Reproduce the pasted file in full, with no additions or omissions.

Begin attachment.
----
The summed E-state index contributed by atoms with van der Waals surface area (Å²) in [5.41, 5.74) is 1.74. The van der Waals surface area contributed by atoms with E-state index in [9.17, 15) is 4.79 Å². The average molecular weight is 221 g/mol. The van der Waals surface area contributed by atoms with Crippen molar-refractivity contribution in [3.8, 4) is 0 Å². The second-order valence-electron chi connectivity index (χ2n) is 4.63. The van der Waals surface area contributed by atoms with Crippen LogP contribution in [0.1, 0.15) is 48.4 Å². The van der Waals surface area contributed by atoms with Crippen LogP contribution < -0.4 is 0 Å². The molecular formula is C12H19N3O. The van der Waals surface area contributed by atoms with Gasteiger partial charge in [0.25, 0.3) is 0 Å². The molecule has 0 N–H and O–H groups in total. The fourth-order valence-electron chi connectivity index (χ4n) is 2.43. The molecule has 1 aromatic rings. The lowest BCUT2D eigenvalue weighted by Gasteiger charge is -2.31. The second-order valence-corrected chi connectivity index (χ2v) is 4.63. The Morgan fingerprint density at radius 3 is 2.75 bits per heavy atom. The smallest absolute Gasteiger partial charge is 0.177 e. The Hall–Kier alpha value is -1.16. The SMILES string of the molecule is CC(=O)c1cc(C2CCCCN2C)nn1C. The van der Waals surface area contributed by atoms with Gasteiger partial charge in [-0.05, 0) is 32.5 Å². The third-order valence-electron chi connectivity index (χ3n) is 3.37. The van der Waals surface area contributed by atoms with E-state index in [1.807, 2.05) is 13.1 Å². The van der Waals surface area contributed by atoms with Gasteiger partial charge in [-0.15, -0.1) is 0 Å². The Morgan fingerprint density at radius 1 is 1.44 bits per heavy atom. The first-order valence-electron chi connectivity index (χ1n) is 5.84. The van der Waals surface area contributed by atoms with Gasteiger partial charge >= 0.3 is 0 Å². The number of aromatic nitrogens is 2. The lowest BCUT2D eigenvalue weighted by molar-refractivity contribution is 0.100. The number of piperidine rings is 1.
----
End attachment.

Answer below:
The summed E-state index contributed by atoms with van der Waals surface area (Å²) in [5.41, 5.74) is 1.74. The van der Waals surface area contributed by atoms with E-state index in [9.17, 15) is 4.79 Å². The average molecular weight is 221 g/mol. The van der Waals surface area contributed by atoms with Crippen molar-refractivity contribution in [3.8, 4) is 0 Å². The second-order valence-electron chi connectivity index (χ2n) is 4.63. The van der Waals surface area contributed by atoms with Crippen LogP contribution in [0.1, 0.15) is 48.4 Å². The van der Waals surface area contributed by atoms with Crippen LogP contribution < -0.4 is 0 Å². The molecular formula is C12H19N3O. The van der Waals surface area contributed by atoms with Gasteiger partial charge in [0.25, 0.3) is 0 Å². The molecule has 0 N–H and O–H groups in total. The fourth-order valence-electron chi connectivity index (χ4n) is 2.43. The molecule has 1 aromatic rings. The lowest BCUT2D eigenvalue weighted by Gasteiger charge is -2.31. The second-order valence-corrected chi connectivity index (χ2v) is 4.63. The Morgan fingerprint density at radius 3 is 2.75 bits per heavy atom. The smallest absolute Gasteiger partial charge is 0.177 e. The Hall–Kier alpha value is -1.16. The SMILES string of the molecule is CC(=O)c1cc(C2CCCCN2C)nn1C. The van der Waals surface area contributed by atoms with Gasteiger partial charge in [-0.05, 0) is 32.5 Å². The third-order valence-electron chi connectivity index (χ3n) is 3.37. The van der Waals surface area contributed by atoms with E-state index in [1.807, 2.05) is 13.1 Å². The van der Waals surface area contributed by atoms with Gasteiger partial charge in [-0.15, -0.1) is 0 Å². The Morgan fingerprint density at radius 1 is 1.44 bits per heavy atom. The first-order valence-electron chi connectivity index (χ1n) is 5.84. The van der Waals surface area contributed by atoms with Gasteiger partial charge >= 0.3 is 0 Å². The number of aromatic nitrogens is 2. The lowest BCUT2D eigenvalue weighted by molar-refractivity contribution is 0.100. The number of piperidine rings is 1.